The Racine County District Attorney’s Office will not file charges against the two Racine Police officers who shot Donte Shannon to death on Jan. 17.
Racine County District Attorney Tricia Hanson found there was “no basis to prosecute the law enforcement officers involved,” after the Wisconsin Department of Justice Division of Criminal Investigation issued its report.
Shannon, 26, fled on foot following a traffic stop and brandished a gun in the 1400 block of Park Avenue, according to officials with the Wisconsin Department of Justice. The two officers — Chad Stillman and Peter Boeck — were part of the Southeast Wisconsin Regional Gang Task Force run by the FBI. Assigned to investigate gang-related incidents within Racine, they were targeting known gang members and violent felons.
Officials with the City of Racine issued the following statement:
“The traffic stop initiated in this case was directly connected to the investigative work performed by FBI Gang Task Force members. Such work is performed to enhance the safety and security of the broader community. As affirmed within the external investigative report compiled by State of Wisconsin Department of Justice Department of Criminal Investigation personnel, the use of force in this case was precipitated by the threat of deadly force being used against officers. Initial reports that no firearm was located in connection with this incident were erroneous. All facts in this case will now be made known to the public.”
Read the DOJ report.
821-page report details officer-involved shooting
The Task Force operates out of an offsite building. Stillman and Boeck were “conducting proactive activities” and had learned at 2:55 p.m. on Jan. 17 that Shannon had a gun that belonged to his father, Nakia Shannon, and that he had an “unknown amount of marijuana in his possession.” Donte, a convicted felon who was on probation, had a GPS bracelet on his ankle. They also knew he did not have a driver’s license and the car he drove belonged to Nakia and did not have a front license plate.
At 3:29 p.m., Boeck called their supervisor to tell them “they had received information regarding a man with a firearm,” that the knew what car he was driving and it was parked in a driveway, according to the DOJ report.
The supervisor — who was in an unmarked car that did not have emergency lights — assisted in the surveillance. He confirmed that Shannon was the same person as a booking photo they had. Shannon walked outside into the middle of the street as if he were looking for someone. Then he ran back to his car and the supervisor started to follow him in his car.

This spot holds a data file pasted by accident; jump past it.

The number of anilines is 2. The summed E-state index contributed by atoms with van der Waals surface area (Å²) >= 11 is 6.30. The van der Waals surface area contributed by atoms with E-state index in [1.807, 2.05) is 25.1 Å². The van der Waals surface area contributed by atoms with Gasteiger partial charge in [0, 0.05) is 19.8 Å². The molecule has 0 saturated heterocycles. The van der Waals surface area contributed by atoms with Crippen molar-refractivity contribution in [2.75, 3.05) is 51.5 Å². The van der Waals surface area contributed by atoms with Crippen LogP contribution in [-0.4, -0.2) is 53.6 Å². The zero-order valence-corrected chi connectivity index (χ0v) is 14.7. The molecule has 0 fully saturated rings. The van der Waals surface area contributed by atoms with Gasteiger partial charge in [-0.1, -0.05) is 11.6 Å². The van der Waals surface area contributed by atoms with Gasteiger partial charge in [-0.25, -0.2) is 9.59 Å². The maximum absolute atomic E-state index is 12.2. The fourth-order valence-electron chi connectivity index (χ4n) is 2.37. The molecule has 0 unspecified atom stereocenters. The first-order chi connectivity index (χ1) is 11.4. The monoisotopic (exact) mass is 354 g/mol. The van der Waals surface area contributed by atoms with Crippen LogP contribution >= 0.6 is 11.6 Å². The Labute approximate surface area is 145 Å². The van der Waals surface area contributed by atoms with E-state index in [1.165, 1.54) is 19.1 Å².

Boeck and Stillman also started to follow Donte in their RAPD squad. When they activated their emergency lights, Donte stopped and exited the car in the driveway of 515 14th St. Running from Stillman and Boeck, Donte crossed the street and continued running southbound. Stillman and Boeck ordered him to stop running. But he refused and they chased him into the yard of 1409 Park Avenue. Meanwhile, the supervisor went to set up a perimeter to keep Donte from running further east.
Cornered, Donte pointed a black 9 mm handgun at Stillman and Boeck, which “caused them to fear for each other’s lives and their own so they fired their weapons at Shannon in an attempt to stop the threat,” the DOJ report reads.
The two officers continued to order Donte to drop the gun and show his hands, but he refused.
“Stillman and Boeck reported that Shannon kept sitting up and pointing his gun at them which caused them to continue firing at Shannon,” the report reads.
Unaware of how man shots they had fired, Stillman and Boeck told investigators with the Department of Justice “they continued to fire until the threat stopped.”
After the shooting, Stillman called for an ambulance and another officer on scene rendered first aid to Donte by giving him CPR until rescue personnel arrived. He died in the ambulance.
The Milwaukee County Medical Examiner’s Office reported that Donte “suffered a total of 10 gunshots to his body” and he had 11.7 grams of marijuana on him at the time of his death.
City officials respond to DA’s decision
Racine Mayor Cory Mason said the goal of the city is that “the loss of life is never the desired outcome,” according to a press release.
“In this case, the use of lethal force was justified. Sadly, a family is missing someone who did not come home. This incident should serve as a somber reminder to our community of both the dangers and consequences faced by law enforcement officers and citizens when firearms are introduced into the instant decision-making of a threatening encounter. We are thankful that our RPD officers returned home to their families alive and physically unharmed.”
Racine Police Chief Art Howell thanked those who responded to the incident in a peaceful manner, including the pastors and community members.
“We are grateful for your support and demonstrated leadership. Most notably, I would like to acknowledge and thank the men and women of the Racine Police Department who continued to serve with honor and dignity while protecting the constitutional rights of all citizens in the process,” he said.
When asked if Boeck and Stillman could return to full duty, Howell said additional information would be released when it becomes available.